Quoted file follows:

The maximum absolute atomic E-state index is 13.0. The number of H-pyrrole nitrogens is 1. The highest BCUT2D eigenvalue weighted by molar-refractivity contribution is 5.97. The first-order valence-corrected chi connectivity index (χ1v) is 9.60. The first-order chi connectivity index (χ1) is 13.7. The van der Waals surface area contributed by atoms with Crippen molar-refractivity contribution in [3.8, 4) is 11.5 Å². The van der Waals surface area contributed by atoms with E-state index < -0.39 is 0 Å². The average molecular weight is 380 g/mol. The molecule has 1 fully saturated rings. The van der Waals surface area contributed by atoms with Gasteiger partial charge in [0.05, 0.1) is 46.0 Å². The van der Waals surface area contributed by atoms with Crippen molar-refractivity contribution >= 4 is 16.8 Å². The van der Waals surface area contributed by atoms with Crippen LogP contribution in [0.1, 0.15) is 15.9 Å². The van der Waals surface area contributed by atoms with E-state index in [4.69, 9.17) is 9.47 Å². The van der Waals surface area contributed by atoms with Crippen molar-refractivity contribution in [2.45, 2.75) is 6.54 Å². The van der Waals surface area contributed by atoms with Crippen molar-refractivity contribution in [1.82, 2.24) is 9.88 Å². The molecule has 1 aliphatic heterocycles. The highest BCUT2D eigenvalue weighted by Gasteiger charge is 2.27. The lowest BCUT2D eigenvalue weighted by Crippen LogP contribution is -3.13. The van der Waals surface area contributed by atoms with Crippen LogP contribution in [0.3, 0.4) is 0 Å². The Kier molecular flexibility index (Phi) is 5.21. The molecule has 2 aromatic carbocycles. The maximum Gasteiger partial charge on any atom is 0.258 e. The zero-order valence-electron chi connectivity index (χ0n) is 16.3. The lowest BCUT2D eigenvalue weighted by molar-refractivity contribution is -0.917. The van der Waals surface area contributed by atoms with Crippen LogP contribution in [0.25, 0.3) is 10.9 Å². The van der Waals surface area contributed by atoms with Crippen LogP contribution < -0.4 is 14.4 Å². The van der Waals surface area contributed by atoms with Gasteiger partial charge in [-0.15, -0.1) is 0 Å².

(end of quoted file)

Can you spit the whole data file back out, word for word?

The maximum absolute atomic E-state index is 13.0. The number of H-pyrrole nitrogens is 1. The highest BCUT2D eigenvalue weighted by molar-refractivity contribution is 5.97. The first-order valence-corrected chi connectivity index (χ1v) is 9.60. The first-order chi connectivity index (χ1) is 13.7. The van der Waals surface area contributed by atoms with Crippen molar-refractivity contribution in [3.8, 4) is 11.5 Å². The van der Waals surface area contributed by atoms with E-state index < -0.39 is 0 Å². The average molecular weight is 380 g/mol. The molecule has 1 fully saturated rings. The van der Waals surface area contributed by atoms with Gasteiger partial charge in [0.05, 0.1) is 46.0 Å². The van der Waals surface area contributed by atoms with Crippen molar-refractivity contribution >= 4 is 16.8 Å². The van der Waals surface area contributed by atoms with Crippen LogP contribution in [0.1, 0.15) is 15.9 Å². The van der Waals surface area contributed by atoms with E-state index in [4.69, 9.17) is 9.47 Å². The van der Waals surface area contributed by atoms with Crippen molar-refractivity contribution in [2.45, 2.75) is 6.54 Å². The van der Waals surface area contributed by atoms with Crippen molar-refractivity contribution in [1.82, 2.24) is 9.88 Å². The molecule has 1 aliphatic heterocycles. The highest BCUT2D eigenvalue weighted by Gasteiger charge is 2.27. The lowest BCUT2D eigenvalue weighted by Crippen LogP contribution is -3.13. The van der Waals surface area contributed by atoms with Crippen LogP contribution in [0.3, 0.4) is 0 Å². The Kier molecular flexibility index (Phi) is 5.21. The molecule has 2 aromatic carbocycles. The maximum Gasteiger partial charge on any atom is 0.258 e. The zero-order valence-electron chi connectivity index (χ0n) is 16.3. The lowest BCUT2D eigenvalue weighted by molar-refractivity contribution is -0.917. The van der Waals surface area contributed by atoms with Crippen LogP contribution in [0.25, 0.3) is 10.9 Å². The van der Waals surface area contributed by atoms with Crippen LogP contribution < -0.4 is 14.4 Å². The van der Waals surface area contributed by atoms with Gasteiger partial charge in [-0.15, -0.1) is 0 Å².